At a press conference in Bilbao, banned Batasuna spokesman read aloud a document that included 10 points, which asserted that "the only agreement that can guarantee" an scenario for peace "includes a democratic framework that recognises the Basque territoriality and the right to self-determination". In Otegi's opinion, this way, "today's solutions must make possible for all projects to come to fruition in the future".
The Batasuna leader declared that the Nationalist Leftist party reiterates "its firm commitment to the search of the necessary rapprochement for the start-up of the multilateral dialogue", which will lead to "a final agreement" that will guarantee the definite solution of the conflict in the Basque country".
After insisting on the idea that the process is in "crisis and blocked", Otegi pointed out that
"the harassment from judges and police against the Basque Leftists is one of the biggest obstacles at the moment", as well as the lack of commitment from some parties to establish a calendar, agenda and methodology for the negotiating table.
Website showcases 'faceless' EU staff
The "faceless eurocrats" of the European commission have been pushed into the limelight via a new EU website.
The civil service portal will allow internet surfers from across the EU to get to know some of the many thousands of people working behind the scenes at institutions in Brussels and elsewhere.
"Too often, the commission is described as a faceless bureaucracy, an army of anonymous eurocrats in Brussels, with a mission to make life complicated. The reality is very different," the commission said in a statement.
A spokeswoman for administration commissioner Siim Kallas said that the new site was designed to make the commission's Europa portal "more accessible" by bringing together information that is currently spread between a large number of separate web pages.
"Interested people" will be able to read portraits of some of the people who work at the commission, from translators and interpreters to publications officers and officials working at the EU mint.
The commission's latest attempt to reconnect with increasingly disenchanted citizens also includes pages of information on the "modern and effective administration" of the most high-profile European institution.
There is also information about how to find a job at the commission as well as audience-specific information aimed at people such as civil servants in national government.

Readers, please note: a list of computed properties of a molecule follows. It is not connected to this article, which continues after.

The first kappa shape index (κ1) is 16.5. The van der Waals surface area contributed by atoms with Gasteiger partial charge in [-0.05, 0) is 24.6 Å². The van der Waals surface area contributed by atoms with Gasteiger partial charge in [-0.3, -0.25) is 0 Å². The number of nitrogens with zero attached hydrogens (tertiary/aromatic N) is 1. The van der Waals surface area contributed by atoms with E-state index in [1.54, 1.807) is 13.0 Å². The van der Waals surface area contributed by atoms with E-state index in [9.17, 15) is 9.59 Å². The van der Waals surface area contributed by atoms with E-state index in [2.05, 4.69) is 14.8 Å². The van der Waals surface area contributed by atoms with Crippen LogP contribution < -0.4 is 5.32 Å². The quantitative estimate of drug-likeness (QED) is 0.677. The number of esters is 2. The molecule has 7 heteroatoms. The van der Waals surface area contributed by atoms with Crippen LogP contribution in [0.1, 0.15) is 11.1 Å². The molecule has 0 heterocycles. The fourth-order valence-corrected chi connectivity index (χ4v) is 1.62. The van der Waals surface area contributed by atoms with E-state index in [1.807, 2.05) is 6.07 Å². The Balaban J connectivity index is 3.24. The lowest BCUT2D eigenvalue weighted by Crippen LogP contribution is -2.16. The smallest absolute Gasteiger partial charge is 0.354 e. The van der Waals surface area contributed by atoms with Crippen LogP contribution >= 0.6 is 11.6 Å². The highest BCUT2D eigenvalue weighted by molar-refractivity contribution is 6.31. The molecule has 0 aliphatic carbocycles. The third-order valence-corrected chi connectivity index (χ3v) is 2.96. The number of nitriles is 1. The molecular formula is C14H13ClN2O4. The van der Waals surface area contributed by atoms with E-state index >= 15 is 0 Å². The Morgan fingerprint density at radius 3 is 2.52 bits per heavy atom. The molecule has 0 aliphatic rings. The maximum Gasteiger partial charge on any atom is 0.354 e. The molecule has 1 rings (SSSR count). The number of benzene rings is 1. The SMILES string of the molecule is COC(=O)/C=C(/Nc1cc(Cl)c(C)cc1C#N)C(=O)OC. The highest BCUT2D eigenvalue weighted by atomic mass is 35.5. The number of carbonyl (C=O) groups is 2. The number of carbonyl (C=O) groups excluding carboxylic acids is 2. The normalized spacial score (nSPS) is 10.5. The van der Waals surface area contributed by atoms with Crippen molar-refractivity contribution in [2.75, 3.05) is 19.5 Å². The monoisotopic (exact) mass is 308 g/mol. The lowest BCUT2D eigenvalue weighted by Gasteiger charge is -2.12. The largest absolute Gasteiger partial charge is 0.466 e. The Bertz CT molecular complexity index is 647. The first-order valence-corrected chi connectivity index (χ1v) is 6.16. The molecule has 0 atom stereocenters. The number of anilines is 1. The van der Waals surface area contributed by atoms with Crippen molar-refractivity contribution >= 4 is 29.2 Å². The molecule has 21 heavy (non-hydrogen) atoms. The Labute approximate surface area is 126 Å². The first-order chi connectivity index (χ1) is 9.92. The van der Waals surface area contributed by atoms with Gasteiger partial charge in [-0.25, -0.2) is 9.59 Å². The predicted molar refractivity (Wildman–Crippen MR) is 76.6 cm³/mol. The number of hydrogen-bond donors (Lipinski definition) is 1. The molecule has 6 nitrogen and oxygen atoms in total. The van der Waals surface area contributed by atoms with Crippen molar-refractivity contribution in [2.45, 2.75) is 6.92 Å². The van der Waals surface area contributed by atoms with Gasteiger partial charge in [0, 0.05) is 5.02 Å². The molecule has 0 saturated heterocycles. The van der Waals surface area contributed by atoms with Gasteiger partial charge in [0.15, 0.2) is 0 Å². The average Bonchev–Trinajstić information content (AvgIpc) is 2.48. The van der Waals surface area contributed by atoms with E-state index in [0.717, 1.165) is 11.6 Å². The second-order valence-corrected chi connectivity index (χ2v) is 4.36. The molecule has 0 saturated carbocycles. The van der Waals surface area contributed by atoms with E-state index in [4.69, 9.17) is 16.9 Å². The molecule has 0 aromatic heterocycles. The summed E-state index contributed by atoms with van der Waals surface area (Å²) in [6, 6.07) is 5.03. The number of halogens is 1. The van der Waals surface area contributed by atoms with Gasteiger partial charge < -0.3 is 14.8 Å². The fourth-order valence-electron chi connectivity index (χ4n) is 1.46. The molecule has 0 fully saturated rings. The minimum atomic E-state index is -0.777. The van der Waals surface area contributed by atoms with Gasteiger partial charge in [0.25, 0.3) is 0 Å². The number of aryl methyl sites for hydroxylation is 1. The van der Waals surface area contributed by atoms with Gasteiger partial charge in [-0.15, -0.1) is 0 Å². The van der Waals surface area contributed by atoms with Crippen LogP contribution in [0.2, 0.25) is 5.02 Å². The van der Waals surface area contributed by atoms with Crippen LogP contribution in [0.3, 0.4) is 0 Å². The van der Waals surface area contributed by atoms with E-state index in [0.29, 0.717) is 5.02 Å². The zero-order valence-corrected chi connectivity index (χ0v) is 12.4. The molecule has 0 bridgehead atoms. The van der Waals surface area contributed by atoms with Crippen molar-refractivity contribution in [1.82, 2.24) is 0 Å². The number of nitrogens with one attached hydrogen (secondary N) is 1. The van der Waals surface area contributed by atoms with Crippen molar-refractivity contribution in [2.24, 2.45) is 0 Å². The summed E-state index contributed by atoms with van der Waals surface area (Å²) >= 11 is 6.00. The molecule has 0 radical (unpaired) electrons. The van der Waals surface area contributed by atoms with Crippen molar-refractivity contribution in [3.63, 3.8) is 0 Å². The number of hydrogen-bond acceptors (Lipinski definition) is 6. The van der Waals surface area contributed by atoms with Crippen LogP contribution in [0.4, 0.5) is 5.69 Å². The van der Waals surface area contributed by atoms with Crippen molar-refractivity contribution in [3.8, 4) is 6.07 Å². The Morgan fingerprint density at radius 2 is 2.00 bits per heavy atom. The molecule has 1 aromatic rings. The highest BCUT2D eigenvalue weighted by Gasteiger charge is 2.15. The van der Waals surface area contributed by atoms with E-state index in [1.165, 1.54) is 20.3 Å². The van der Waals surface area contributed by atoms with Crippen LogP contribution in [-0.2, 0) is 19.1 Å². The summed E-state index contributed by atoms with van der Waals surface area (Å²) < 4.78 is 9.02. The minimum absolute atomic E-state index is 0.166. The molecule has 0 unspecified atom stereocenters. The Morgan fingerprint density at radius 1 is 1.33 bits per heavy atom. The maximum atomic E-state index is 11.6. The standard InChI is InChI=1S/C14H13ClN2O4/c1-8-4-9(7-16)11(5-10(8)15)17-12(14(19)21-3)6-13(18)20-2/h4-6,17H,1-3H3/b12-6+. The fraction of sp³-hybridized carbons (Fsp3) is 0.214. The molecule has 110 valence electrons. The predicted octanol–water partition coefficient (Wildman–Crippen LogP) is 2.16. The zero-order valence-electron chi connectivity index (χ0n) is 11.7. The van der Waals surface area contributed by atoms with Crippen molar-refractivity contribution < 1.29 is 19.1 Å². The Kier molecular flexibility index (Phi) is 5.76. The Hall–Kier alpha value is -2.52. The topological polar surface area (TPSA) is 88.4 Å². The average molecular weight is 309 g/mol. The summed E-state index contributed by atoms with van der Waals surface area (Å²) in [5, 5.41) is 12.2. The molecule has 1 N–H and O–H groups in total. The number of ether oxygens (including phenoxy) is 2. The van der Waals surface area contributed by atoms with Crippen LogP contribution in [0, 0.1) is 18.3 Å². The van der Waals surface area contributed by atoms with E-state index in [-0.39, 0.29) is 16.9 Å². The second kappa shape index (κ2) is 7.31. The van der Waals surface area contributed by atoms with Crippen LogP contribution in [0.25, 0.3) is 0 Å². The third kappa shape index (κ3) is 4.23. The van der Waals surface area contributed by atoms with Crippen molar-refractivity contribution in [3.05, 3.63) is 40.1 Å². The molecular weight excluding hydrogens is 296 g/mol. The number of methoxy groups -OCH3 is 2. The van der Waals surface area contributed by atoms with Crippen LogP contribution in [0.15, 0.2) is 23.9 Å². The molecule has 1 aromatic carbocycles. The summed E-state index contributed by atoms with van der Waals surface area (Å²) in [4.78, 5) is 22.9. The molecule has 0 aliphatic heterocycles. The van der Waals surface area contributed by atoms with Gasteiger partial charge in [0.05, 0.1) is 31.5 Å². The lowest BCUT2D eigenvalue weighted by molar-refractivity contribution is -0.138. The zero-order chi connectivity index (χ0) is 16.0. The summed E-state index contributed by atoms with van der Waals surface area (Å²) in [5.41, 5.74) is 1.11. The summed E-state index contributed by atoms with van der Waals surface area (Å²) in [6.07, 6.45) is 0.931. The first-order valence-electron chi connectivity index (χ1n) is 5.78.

"We are convinced of the quality of the commission staff," said Kallas' spokeswoman. "That is why we want to show them off."
The commission also denied that the new site was a response to recent comments from vice-president Günter Verheughen who criticised the bureaucratic way in which the administration worked.
MEPs diary... Bairbre de Brún
The November session of the European Parliament's plenary in Strasbourg was dominated by the ratification of the EU Services Directive. For this past number of years my colleague Mary Lou McDonald and I have spent much of our time opposing this directive. It gives me no satisfaction to say that GUE/NGL has consistently warned that the EU Services Directive was a bad deal for Irish workers and Irish public services. At every point, we opposed this, and proposed amendments which would limit the effect and scope of the directive.
Essentially, the EU Services Directive is a hugely complex piece of legislation which will allow the free movement of services across national borders. It gives exclusive prominence to the right to provide services across borders whereas social rights and collective bargaining are at best excluded, and at worst dismantled. The controversial Country of Origin Principle has been renamed 'the freedom to provide services', but it has not been removed. The directive provides companies with numerous loopholes which they can exploit making it harder to defend the rights of workers and consumers. Indeed, it will put pressure on service providers to cut standards in order to compete.